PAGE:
Timo Glock: The Spark of Potential

Alex CowleyCorrespondent IMarch 2, 2017

There is no doubt in my mind who is the rookie of the season. If you can put an uncompetitive car fifth on the grid and not only maintain that position but improve on it, then you are a top driver. Not only this, but to also come back from a weak start to the season to averaging a point a race then surely that is worth commending. That man is, of course, Timo Glock.

Glock is an unusual rookie. He has experience of F1. Indeed, only two rookies came into F1 this year without experience of F1 action, and it tells that teams are increasingly looking for experienced, top-notch drivers rather than untested novices.

Timo's earlier experience comes from the Canadian GP in 2004, after Giorgio Pantano was dropped from the lineup when his flow of sponsorship money was temporarily stemmed. This allowed Timo Glock, or Tim O'Glock, as the Irish Eddie Jordan called him to step into the breach.

He certainly made an impact. Timo qualified in 16th, just one place behind Nick Heidfeld in the No. 1 Jordan, a feat in itself although the best was yet to came. Timo was not only able to beat his teammate but also score two points in an amazing seventh, after both Williams and Toyotas' had been disqualified when brake duct irregularities were found on all four cars.

While the points haul was fortuitous, the biggest impact Glock had made was finishing ahead of Nick Heidfeld. The high-flying Heidfeld had generally been impressive in a truly uncompetitive car, scoring two points in Monaco and finishing 10th in Europe. Everybody knew how good Nick was, and for Glock to beat him was quite a shock.

While Pantano retook his seat for the US GP, it was obvious that Timo had left a lasting impression. Indeed he subbed again for Giorgio after the Italian failed to inspire. Timo drove in the last three races, finishing 15th in all.

This less-than-impressive run meant he was not recalled for 2005, although he still remained on the radar. He joined the GP2 series, pushing Hamilton for the championship in 2006 and winning the series in 2007. He came into 2008 as an established name, signing for Toyota.

However, his 2008 season did not start well, crashing out in Australia and losing a likely points haul and then spinning in Malaysia on the first lap. It looked possibly that Glock had overcooked his return, that he would be too erratic and aggressive, something that has afflicted rookies before (such as Massa), an aspect of a driver which shows a lack of confidence and lack of maturity.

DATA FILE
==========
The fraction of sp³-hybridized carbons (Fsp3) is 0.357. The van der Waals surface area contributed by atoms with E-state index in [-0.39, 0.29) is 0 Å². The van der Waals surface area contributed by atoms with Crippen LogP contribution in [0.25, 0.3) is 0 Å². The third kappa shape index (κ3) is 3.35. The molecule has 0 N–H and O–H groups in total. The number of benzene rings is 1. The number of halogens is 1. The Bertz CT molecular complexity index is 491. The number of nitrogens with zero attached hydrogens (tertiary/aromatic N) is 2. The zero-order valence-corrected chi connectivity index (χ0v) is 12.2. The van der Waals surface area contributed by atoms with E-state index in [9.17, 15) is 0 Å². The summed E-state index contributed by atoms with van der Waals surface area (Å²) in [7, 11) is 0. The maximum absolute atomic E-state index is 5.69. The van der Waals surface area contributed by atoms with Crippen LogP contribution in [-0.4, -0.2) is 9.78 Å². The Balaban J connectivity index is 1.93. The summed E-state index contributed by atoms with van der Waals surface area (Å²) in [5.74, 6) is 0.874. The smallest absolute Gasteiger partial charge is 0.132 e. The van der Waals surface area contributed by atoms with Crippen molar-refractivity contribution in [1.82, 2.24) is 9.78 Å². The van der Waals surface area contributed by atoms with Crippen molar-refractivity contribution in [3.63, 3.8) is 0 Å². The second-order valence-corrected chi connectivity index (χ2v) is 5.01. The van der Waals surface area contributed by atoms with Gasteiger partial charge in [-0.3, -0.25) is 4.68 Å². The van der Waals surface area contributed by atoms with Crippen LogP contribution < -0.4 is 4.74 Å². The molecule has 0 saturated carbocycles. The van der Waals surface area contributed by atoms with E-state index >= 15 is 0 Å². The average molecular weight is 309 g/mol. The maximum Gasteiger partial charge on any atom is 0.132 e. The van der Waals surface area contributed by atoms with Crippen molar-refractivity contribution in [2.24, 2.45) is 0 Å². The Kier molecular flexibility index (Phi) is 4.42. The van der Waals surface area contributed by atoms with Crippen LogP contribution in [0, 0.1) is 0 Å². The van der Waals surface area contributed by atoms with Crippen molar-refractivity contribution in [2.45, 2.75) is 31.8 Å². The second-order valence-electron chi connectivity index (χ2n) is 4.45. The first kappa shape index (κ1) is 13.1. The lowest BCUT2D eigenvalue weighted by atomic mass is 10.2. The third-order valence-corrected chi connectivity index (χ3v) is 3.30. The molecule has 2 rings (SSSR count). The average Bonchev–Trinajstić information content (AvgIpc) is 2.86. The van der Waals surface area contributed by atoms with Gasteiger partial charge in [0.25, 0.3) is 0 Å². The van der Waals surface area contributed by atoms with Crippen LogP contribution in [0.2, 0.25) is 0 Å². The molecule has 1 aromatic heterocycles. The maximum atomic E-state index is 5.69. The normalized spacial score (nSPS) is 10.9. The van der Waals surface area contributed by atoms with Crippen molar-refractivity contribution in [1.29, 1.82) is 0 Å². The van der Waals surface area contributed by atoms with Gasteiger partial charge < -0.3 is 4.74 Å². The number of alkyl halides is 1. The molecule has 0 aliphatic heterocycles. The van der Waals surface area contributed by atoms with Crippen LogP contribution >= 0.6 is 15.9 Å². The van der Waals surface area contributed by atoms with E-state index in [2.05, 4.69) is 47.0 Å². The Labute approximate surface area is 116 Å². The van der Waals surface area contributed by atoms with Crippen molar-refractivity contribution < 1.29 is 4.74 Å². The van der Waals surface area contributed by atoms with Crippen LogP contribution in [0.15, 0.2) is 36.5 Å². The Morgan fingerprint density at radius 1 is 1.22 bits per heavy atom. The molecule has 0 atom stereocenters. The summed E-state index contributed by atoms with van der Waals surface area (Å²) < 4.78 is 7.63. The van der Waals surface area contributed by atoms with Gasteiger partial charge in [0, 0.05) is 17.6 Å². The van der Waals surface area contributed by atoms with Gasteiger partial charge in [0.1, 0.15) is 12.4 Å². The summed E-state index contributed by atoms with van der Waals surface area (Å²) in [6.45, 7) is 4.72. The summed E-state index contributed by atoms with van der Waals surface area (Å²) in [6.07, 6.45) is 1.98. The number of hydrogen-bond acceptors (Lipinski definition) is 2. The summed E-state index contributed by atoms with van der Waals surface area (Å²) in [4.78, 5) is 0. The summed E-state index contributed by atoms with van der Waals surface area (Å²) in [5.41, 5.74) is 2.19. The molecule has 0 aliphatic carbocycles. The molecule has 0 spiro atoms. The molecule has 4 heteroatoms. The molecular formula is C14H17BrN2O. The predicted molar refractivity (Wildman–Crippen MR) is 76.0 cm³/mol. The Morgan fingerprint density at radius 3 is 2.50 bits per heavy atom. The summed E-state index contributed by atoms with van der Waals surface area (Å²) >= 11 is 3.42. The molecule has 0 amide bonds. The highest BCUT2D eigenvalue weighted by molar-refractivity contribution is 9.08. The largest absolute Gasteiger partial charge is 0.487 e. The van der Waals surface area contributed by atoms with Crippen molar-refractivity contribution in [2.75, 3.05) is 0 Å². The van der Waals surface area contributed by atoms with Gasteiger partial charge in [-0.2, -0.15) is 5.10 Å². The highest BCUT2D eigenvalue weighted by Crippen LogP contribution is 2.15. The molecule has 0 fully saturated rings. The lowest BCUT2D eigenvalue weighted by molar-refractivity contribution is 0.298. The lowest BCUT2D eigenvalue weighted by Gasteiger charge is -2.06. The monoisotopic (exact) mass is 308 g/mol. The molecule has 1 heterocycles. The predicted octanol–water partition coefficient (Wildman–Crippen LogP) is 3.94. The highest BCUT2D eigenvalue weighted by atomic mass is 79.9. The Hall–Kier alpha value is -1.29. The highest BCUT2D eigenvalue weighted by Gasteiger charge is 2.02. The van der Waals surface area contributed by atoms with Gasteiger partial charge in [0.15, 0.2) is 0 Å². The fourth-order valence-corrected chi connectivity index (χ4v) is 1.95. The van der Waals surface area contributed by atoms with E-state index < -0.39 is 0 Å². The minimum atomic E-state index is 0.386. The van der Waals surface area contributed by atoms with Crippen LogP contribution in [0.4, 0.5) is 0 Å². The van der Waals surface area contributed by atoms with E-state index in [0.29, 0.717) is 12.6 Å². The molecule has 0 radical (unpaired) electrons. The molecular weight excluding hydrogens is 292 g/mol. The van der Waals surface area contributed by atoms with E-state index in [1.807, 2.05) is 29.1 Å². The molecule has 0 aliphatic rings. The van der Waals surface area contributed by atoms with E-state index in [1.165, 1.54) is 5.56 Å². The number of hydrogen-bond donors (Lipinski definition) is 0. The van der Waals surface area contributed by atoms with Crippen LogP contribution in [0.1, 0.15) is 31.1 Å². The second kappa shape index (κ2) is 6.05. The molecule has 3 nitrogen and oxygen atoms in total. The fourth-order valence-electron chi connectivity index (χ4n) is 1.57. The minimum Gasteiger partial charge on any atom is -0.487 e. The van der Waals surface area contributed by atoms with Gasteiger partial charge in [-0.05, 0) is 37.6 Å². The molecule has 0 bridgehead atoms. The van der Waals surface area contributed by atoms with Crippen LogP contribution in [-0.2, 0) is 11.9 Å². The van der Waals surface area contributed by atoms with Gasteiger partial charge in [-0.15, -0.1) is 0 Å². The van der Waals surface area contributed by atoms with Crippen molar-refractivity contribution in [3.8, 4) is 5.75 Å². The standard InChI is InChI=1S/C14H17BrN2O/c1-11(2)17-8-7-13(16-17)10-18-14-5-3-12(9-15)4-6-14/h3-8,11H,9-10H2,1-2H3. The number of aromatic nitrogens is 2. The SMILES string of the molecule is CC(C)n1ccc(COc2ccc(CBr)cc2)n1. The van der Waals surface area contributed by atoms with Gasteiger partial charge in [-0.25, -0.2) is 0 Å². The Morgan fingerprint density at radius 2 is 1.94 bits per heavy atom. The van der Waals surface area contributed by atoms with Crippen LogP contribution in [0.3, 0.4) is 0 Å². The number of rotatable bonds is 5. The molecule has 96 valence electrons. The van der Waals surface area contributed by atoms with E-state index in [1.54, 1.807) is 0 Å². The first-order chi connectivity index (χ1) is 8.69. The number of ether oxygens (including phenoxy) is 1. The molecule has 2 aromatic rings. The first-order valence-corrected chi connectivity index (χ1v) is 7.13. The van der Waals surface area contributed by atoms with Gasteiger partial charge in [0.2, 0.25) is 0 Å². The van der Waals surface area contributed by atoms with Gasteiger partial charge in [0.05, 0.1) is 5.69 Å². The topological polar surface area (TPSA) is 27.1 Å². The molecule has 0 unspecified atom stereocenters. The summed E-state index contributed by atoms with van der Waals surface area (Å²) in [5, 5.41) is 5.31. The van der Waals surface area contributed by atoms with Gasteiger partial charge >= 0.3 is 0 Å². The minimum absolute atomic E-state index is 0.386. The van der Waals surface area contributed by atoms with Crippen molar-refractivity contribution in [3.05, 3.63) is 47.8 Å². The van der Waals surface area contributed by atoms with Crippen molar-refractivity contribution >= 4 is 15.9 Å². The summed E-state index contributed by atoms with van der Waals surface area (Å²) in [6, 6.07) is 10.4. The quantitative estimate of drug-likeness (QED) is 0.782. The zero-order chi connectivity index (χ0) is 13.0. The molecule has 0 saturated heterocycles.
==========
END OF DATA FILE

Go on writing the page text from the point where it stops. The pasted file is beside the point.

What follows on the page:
Indeed, up until Canada, Timo looked out of sorts. He spun twice in Monaco, qualified only 15th in Turkey, and could only finish 11th in Spain, a race which saw a lot of attrition, beating only David Coulthard and Takuma Sato.

But Canada changed everything. Timo showed on the track that saw his blistering debut that he had lost none of his speed and consistency. He managed to dodge the wrecking cars and the crumbling track to take fourth. He was the last to pit on lap 42 and fuelled the car to the finish.

Timo was able to manage his tyres and brakes in a similar vein to Alex Wurz in 2007. This result put him ahead of his team mate and also outraced Felipe Massa, holding him off to finish just 1.3 seconds in front.

This is an area which has benefited Timo greatly, the one-stop strategy. Like Piquet, he used his qualifying pace to his advantage running a long one-stop strategy and managing the car better than his rivals. In all, bar Hungary, he has run a one-stop strategy and scored points. Like Piquet, it allowed Glock to improve his understanding of the car and grow in confidence. This was definitely evident in the races to come.

Hungary, for example, is a race which possibly could define Glock's career. He was able to qualify an unbelievable fifth on the grid. Many pointed to a Glock probably having a low fuel load, as Trulli had only qualified ninth and had not matched the pace of Glock.

True, Glock did run a two-stop strategy. However, he pitted on lap 20, two laps after Massa and pole sitter Lewis Hamilton. The fact that he was just 0.5 seconds behind pole with two extra laps of fuel showed just how good his pace was in Hungary.

While he obviously capitalised from Hamilton's puncture and Massa's blown engine, there is no doubt that he had speed to race the front runners and actually improve on his grid position, irrespective of the problems that Hamilton and Massa encountered. Glock was able to take second, his best result to date.

What really stood out was that Glock broke the curve of convention. While in earlier years, Trulli had placed the Toyota at the front of the grid and then gone backwards, Timo went forwards and this showed his obvious pace. Bar Vettel's win in Italy, this was surely the drive of the season.

Glock is also one of most the improved drivers, maybe only behind Alonso and Piquet. While in the first six races he averaged 13th on the grid, and 11th in the race, he has improved tremendously in the last six races of the season. From Europe onwards, he has averaged 10th in qualifying and eighth on Sunday.

Glock has scored consistently in the second half of the season, taking 17 points from the last seven races, in a midfield car that is pretty good going.

So, Timo Glock has my pick for Rookie of the Year. While having a sticky start to 2008, he has improved in leaps and bounds. Glock has shown that not only can he master the pit-stop strategy, so key to modern F1, but also take the fight to the top guns in overall pace.

Surely, the glimmer that many saw in 2004 is no longer a small and insignificant reflection of talent but a fully fledged spark of potential. Certainly, he is one of the best drivers that has come out of the lower series in many a year and one only hopes that Toyota give him the car to challenge the top guns for 2009.